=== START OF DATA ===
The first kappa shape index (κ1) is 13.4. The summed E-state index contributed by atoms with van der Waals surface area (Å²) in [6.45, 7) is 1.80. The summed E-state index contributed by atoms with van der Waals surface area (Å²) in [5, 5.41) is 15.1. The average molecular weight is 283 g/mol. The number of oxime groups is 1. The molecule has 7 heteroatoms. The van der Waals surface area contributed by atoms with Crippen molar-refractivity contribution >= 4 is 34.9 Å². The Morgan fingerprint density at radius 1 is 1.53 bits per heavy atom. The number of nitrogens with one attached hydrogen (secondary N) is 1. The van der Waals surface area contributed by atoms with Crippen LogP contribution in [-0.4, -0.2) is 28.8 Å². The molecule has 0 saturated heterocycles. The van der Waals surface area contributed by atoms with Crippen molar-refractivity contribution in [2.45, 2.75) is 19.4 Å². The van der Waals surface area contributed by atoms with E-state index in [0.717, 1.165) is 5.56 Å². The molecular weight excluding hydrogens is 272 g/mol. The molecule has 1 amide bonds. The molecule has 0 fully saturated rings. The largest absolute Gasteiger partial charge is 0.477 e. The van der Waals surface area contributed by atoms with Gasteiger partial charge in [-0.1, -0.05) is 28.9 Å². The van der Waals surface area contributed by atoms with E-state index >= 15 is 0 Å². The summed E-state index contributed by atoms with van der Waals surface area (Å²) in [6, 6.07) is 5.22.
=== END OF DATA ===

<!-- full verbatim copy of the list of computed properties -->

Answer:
The first kappa shape index (κ1) is 13.4. The summed E-state index contributed by atoms with van der Waals surface area (Å²) in [6.45, 7) is 1.80. The summed E-state index contributed by atoms with van der Waals surface area (Å²) in [5, 5.41) is 15.1. The average molecular weight is 283 g/mol. The number of oxime groups is 1. The molecule has 7 heteroatoms. The van der Waals surface area contributed by atoms with Crippen molar-refractivity contribution >= 4 is 34.9 Å². The Morgan fingerprint density at radius 1 is 1.53 bits per heavy atom. The number of nitrogens with one attached hydrogen (secondary N) is 1. The van der Waals surface area contributed by atoms with Crippen LogP contribution in [-0.4, -0.2) is 28.8 Å². The molecule has 0 saturated heterocycles. The van der Waals surface area contributed by atoms with Crippen molar-refractivity contribution in [2.45, 2.75) is 19.4 Å². The van der Waals surface area contributed by atoms with E-state index in [0.717, 1.165) is 5.56 Å². The molecular weight excluding hydrogens is 272 g/mol. The molecule has 1 amide bonds. The molecule has 0 fully saturated rings. The largest absolute Gasteiger partial charge is 0.477 e. The van der Waals surface area contributed by atoms with Gasteiger partial charge in [-0.1, -0.05) is 28.9 Å². The van der Waals surface area contributed by atoms with E-state index >= 15 is 0 Å². The summed E-state index contributed by atoms with van der Waals surface area (Å²) in [6, 6.07) is 5.22.